In Memory of the Old SportsCenter

I’ve been doing this stuff on Photoshop as of late

a Photoshop image of a reversed engineered graphic package of SportsCenter from the 1990s retrofitted for HD if they ever went back to their roots
Coming up next on SportsCenter: The Bruins got struck by Lightning in the Gahden
(Notice sexy graphics for the time meeting with gentle, amusing, one liner voice overs of context of hockey, if they kept with this format.)
This is a recreation of the 1 minute intro to the show at the time from 1994 to 1999 designed by me.

Once upon a time in Bristol, Connecticut from the studios of the once known Entertainment and Sports Programming Network, a 6 and 11PM news program called SportsCenter used to air the pre game stories, and a post game highlights on the respective time slots. In the beginning; the show was very stale because in the 1980s cable TV was not a profit making business. Like the Internet and dot-coms, they were loosing or hemorrhaging cash. 

At some point ESPN had the current ownership of 80% of ABC and 20% of Hearst with CapitalCities/ABC controlling the company. By this point money helped stimulate this program that was pretty dry in comparison. In the early 1990s the program got into a pretty solid format where it contained higher energy, but it actually required people to make the show so magical that it was for just more than a decade. Disney really believes that their magic in their fictional films could be applied to sports news today. That’s the disconnect between Bristol and Burbank.

SportsCenter was basically a show written by sports journalists or people with some TV background but with TV, you need pictures, and some personality. The show could go along with that when it’s well blended. In order to do that; the talent required some cash to go along with producers and other assistance to help get the video for the replay, and some writers to help out the anchor.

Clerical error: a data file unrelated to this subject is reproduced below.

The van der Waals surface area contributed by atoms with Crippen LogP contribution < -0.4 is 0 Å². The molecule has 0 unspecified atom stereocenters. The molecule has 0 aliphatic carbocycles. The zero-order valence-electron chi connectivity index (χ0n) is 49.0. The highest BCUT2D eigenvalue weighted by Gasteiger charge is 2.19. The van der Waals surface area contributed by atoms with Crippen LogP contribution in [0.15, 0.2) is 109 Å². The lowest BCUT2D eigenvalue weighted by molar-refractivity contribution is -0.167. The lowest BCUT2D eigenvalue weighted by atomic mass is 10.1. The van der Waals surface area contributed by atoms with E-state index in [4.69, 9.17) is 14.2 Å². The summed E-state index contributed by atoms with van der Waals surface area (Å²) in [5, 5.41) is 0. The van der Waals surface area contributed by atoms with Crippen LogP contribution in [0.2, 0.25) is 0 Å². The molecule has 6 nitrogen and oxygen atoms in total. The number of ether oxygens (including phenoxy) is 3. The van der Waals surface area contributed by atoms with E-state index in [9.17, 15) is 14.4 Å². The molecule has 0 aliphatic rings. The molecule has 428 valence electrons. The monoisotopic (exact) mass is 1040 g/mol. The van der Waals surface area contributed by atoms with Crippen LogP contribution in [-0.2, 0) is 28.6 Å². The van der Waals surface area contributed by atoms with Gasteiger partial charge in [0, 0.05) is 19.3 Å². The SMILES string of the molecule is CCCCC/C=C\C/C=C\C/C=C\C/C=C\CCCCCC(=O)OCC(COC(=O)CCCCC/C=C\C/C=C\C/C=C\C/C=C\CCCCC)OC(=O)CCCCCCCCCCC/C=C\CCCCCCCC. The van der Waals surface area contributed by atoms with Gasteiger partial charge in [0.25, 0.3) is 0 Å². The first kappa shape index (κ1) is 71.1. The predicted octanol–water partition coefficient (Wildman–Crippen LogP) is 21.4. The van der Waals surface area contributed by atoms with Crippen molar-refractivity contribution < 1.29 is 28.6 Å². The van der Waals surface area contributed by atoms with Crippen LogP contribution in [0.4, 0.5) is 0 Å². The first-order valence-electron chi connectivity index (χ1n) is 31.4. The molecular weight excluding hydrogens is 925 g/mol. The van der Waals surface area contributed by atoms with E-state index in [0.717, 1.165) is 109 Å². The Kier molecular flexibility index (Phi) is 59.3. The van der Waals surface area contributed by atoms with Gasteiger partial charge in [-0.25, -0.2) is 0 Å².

The show’s format was basically in the control of the anchor, and anchor helped facilitate what they saw to make it entertaining and stimulating, without cutting the intelligence of the viewer. The viewer wanted context, but some video and some catchy tunes to help along with consuming the content helped. I mean really, the viewer should know what is hockey game, they just want to find out who won, and what was the strangest play to hear whatever commentary would come out of the anchor and the banter that would follow. This era of SportsCenter did just that. And very well.

The show’s format? Well the intro for “the big show” would start off in this sequence:

  • Show starts off a cross fade from the other show (confirming that humans were in master control and felt creative) to fade to
  • A five second open to SportsCenter of some snappy broadcast paint graphics
  • A one minute intro featuring various highlights and blooper reels not related to any games but got caught by the event camera operators.